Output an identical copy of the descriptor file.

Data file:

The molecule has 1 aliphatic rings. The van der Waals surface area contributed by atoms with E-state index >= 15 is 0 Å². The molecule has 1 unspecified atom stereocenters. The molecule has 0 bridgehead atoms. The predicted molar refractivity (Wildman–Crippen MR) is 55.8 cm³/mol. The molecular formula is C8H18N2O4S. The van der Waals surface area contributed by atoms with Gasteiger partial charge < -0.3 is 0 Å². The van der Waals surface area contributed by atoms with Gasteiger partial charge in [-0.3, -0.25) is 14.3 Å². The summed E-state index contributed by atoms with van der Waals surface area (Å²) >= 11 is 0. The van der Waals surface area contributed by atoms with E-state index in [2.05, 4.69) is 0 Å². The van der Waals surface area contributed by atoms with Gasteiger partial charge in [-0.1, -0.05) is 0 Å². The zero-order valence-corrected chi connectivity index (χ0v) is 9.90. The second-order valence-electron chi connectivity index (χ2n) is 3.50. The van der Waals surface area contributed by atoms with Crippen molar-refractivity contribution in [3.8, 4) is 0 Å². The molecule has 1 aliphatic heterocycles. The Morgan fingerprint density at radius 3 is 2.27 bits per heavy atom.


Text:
The molecule has 1 aliphatic rings. The van der Waals surface area contributed by atoms with E-state index >= 15 is 0 Å². The molecule has 1 unspecified atom stereocenters. The molecule has 0 bridgehead atoms. The predicted molar refractivity (Wildman–Crippen MR) is 55.8 cm³/mol. The molecular formula is C8H18N2O4S. The van der Waals surface area contributed by atoms with Gasteiger partial charge < -0.3 is 0 Å². The van der Waals surface area contributed by atoms with Gasteiger partial charge in [-0.3, -0.25) is 14.3 Å². The summed E-state index contributed by atoms with van der Waals surface area (Å²) >= 11 is 0. The van der Waals surface area contributed by atoms with E-state index in [2.05, 4.69) is 0 Å². The van der Waals surface area contributed by atoms with Gasteiger partial charge in [-0.1, -0.05) is 0 Å². The zero-order valence-corrected chi connectivity index (χ0v) is 9.90. The second-order valence-electron chi connectivity index (χ2n) is 3.50. The van der Waals surface area contributed by atoms with Crippen molar-refractivity contribution in [3.8, 4) is 0 Å². The molecule has 1 aliphatic heterocycles. The Morgan fingerprint density at radius 3 is 2.27 bits per heavy atom.